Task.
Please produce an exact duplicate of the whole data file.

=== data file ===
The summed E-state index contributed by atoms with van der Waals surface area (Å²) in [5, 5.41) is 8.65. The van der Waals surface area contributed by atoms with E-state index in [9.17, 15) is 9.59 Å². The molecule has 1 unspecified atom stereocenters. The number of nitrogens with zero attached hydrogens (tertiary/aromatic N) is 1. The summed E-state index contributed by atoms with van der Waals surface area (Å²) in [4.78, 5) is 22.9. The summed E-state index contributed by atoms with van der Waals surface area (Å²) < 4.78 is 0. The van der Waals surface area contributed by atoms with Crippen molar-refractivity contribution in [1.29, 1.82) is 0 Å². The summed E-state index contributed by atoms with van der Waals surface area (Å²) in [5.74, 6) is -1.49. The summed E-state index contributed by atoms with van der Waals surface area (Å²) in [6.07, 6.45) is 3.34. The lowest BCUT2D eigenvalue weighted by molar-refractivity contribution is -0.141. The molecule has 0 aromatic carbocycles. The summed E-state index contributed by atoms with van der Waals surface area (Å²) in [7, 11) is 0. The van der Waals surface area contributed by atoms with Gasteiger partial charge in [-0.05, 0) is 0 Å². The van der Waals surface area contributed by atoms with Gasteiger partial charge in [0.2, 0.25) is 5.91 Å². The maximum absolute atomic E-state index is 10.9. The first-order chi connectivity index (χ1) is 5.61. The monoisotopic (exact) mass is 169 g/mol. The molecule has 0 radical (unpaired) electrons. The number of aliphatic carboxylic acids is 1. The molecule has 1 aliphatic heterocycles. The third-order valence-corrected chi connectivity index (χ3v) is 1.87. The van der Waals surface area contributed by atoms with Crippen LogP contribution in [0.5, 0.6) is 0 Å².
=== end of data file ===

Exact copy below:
The summed E-state index contributed by atoms with van der Waals surface area (Å²) in [5, 5.41) is 8.65. The van der Waals surface area contributed by atoms with E-state index in [9.17, 15) is 9.59 Å². The molecule has 1 unspecified atom stereocenters. The number of nitrogens with zero attached hydrogens (tertiary/aromatic N) is 1. The summed E-state index contributed by atoms with van der Waals surface area (Å²) in [4.78, 5) is 22.9. The summed E-state index contributed by atoms with van der Waals surface area (Å²) < 4.78 is 0. The van der Waals surface area contributed by atoms with Crippen molar-refractivity contribution in [1.29, 1.82) is 0 Å². The summed E-state index contributed by atoms with van der Waals surface area (Å²) in [5.74, 6) is -1.49. The summed E-state index contributed by atoms with van der Waals surface area (Å²) in [6.07, 6.45) is 3.34. The lowest BCUT2D eigenvalue weighted by molar-refractivity contribution is -0.141. The molecule has 0 aromatic carbocycles. The summed E-state index contributed by atoms with van der Waals surface area (Å²) in [7, 11) is 0. The van der Waals surface area contributed by atoms with Gasteiger partial charge in [-0.05, 0) is 0 Å². The van der Waals surface area contributed by atoms with Gasteiger partial charge in [0.2, 0.25) is 5.91 Å². The maximum absolute atomic E-state index is 10.9. The first-order chi connectivity index (χ1) is 5.61. The monoisotopic (exact) mass is 169 g/mol. The molecule has 0 radical (unpaired) electrons. The number of aliphatic carboxylic acids is 1. The molecule has 1 aliphatic heterocycles. The third-order valence-corrected chi connectivity index (χ3v) is 1.87. The van der Waals surface area contributed by atoms with Crippen LogP contribution in [0.5, 0.6) is 0 Å².